Oral history interview with Maureen J. Charron

  • 1999-Sep-07 – 1999-Sep-09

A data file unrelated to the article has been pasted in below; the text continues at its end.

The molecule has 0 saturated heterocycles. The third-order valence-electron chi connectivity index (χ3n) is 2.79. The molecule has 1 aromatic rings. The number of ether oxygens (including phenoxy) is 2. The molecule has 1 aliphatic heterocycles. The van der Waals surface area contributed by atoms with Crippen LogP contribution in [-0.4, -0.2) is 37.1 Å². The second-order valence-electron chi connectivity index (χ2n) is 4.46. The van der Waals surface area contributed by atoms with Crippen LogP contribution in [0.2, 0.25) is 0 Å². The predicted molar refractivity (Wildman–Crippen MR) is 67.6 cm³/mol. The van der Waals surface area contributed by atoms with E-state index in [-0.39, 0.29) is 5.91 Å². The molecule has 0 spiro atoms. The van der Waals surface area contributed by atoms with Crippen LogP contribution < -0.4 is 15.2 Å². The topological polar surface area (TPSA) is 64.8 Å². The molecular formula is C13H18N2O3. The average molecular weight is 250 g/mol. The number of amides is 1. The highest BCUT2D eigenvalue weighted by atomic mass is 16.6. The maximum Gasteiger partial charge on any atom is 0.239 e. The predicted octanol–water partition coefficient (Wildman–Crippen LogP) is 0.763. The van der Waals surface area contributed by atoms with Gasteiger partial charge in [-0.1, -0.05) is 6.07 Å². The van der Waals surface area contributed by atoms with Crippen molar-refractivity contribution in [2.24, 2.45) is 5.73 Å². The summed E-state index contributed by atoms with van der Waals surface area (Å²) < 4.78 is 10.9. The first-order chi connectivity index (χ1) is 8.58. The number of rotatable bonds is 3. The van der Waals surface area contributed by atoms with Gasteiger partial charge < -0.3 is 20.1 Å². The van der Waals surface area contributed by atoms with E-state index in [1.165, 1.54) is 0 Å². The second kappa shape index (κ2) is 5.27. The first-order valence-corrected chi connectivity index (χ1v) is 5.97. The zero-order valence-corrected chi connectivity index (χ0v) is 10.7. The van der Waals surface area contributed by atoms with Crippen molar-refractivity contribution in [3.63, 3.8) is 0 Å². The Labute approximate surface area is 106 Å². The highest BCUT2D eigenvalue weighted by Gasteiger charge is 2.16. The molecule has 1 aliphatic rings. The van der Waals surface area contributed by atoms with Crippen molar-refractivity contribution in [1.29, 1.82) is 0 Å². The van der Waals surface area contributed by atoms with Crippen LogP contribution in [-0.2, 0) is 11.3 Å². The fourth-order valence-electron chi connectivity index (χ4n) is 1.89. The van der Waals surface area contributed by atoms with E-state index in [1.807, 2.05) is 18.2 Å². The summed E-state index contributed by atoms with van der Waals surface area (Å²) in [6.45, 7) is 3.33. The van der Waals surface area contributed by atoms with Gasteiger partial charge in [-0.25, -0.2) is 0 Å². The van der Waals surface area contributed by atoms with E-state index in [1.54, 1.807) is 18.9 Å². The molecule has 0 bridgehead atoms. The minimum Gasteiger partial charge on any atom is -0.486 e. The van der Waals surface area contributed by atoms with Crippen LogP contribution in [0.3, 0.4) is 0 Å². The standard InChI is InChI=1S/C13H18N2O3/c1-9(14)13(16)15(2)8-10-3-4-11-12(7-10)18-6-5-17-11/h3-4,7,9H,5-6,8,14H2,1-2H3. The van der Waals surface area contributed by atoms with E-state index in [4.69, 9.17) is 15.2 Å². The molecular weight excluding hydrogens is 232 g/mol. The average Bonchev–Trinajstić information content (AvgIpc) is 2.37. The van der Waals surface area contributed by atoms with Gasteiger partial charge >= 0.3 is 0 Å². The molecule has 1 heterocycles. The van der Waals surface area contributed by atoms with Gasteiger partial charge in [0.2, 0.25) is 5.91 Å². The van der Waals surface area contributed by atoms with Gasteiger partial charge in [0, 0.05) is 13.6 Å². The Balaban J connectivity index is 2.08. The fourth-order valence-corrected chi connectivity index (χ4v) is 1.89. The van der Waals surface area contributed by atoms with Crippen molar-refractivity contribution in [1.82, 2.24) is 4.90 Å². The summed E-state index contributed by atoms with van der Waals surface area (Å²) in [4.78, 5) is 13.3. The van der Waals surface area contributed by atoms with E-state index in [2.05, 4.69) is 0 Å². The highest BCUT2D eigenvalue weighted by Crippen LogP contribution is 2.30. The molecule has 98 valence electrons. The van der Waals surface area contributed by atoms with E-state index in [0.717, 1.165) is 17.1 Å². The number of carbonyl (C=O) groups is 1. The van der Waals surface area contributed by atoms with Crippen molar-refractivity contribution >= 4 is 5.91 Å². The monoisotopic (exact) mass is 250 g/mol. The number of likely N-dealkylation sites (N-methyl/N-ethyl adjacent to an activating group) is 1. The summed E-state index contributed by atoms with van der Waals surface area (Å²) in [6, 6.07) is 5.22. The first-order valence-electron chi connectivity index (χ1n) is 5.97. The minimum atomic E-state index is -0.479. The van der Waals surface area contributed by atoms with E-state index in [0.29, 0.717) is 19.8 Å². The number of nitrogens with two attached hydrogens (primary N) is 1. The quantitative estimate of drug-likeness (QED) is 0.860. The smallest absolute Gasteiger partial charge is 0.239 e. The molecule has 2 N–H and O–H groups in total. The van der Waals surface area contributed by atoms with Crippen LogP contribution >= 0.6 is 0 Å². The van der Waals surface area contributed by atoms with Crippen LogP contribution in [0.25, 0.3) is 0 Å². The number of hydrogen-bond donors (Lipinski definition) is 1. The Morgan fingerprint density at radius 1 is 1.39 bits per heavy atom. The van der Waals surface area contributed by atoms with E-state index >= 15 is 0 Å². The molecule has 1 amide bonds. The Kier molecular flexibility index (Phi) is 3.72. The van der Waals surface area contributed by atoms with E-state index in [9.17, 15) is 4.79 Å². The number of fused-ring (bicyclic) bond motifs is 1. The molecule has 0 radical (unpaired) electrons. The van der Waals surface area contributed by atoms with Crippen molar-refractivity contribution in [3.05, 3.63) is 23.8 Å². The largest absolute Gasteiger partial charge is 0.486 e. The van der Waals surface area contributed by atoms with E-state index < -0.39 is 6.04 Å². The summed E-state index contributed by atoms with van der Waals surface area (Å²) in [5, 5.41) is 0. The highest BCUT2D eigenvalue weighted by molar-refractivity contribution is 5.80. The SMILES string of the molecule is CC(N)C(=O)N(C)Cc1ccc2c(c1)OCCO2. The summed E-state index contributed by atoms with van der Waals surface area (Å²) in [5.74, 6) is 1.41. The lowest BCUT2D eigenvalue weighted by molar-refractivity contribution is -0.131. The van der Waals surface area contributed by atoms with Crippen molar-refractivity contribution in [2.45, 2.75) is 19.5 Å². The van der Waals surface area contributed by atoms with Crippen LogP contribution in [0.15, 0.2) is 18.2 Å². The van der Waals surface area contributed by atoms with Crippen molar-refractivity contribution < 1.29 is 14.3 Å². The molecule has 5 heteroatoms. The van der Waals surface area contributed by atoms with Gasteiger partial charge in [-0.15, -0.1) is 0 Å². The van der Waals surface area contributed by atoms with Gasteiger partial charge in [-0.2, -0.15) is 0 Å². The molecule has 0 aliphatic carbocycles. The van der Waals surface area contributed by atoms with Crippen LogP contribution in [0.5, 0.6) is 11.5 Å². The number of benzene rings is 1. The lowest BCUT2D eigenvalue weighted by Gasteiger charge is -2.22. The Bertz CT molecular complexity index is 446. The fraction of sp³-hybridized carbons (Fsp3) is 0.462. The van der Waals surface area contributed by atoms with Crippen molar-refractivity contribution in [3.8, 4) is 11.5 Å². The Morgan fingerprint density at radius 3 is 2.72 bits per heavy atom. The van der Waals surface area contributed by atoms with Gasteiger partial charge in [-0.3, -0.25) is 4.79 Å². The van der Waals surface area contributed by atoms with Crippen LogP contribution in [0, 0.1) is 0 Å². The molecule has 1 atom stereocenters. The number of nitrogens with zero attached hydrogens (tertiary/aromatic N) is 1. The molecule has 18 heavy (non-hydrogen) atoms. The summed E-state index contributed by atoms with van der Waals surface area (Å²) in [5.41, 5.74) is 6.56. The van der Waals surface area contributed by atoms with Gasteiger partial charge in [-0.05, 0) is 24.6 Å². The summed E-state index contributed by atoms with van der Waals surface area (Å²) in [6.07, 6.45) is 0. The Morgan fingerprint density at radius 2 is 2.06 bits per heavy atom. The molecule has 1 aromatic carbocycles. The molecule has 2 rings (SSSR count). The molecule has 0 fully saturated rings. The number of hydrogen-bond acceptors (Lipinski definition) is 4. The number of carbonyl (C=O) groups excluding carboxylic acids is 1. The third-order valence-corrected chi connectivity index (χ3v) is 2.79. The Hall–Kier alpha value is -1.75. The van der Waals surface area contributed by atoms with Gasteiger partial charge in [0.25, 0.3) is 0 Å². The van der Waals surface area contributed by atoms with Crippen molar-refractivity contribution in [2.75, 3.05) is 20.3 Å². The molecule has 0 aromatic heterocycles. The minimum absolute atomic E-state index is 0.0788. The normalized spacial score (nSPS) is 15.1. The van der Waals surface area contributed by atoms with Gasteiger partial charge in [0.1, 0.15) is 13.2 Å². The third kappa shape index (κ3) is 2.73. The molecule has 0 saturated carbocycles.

Maureen J. Charron has spent most of her life in New York City, New York. She was born on Long Island but grew up in Queens. The elder of two sisters born to parents of Italian and French Canadian descent, she attended parochial schools. She found that her all-girls high school, Mary Louis Academy, provided an excellent education as well as the security of a disciplined approach to education for women. She had always liked science and took as many classes as she could. The first in her family to go to college, she had to persuade her parents that further education was necessary for her; this she did at first by saying she wanted to be a doctor. For college she selected Queens College, then considered the "jewel" of the City University of New York system. When she decided she liked research and did not want to be a doctor, she accepted a position in the lab of Corinne Michels, at Queens College again, where, ironically, she worked on maltose fermentation genes of yeast for beer. She was intrigued to find that the ends of chromosomes appeared to be "hot spots" for recombinant DNA; eventually she developed this into her research into diabetes. Her PhD work at Queens went very well, and Charron had a number of offers from Ivy League colleges for postdoc work. She ended up taking a postdoc at the Whitehead Institute for Biomedical Research, where she worked in Harvey Lodish's lab, studying glucose transporters. Lodish required incomers to bring their own grants, so Charron acquired a new skill, obtaining a Jane Coffin Childs award. She loved the atmosphere at the Whitehead, the extravagant facilities, and Lodish's enthusiasm for any and all science; and she stuck to her own timeline of three years for a postdoc before beginning her job search. Charron accepted an offer from Albert Einstein College of Medicine. One of Einstein's main attractions for Charron was its founding principle that the school would not discriminate against women or on other grounds except scholarship. It was also important that the school had a diabetes lab already established, funded by the National Institutes of Health, and a transgenic mouse facility. In addition, Einstein offered a dynamic atmosphere, creatively-thinking scholars, and a location close to her family and friends. Charron has won a number of awards, including the Pew Scholars in the Biomedical Sciences award, and is now an associate professor at Einstein. Charron finishes her interview with discussions of ethics in science and her experiences with unethical students; the difficulties women have in science, especially as they progress to faculty; tenure; grant writing; competition and collaboration; lab management and budgeting; and her professional and personal goals. She loves science, though she says she has Lodish's degree of enthusiasm for a more limited number of topics.

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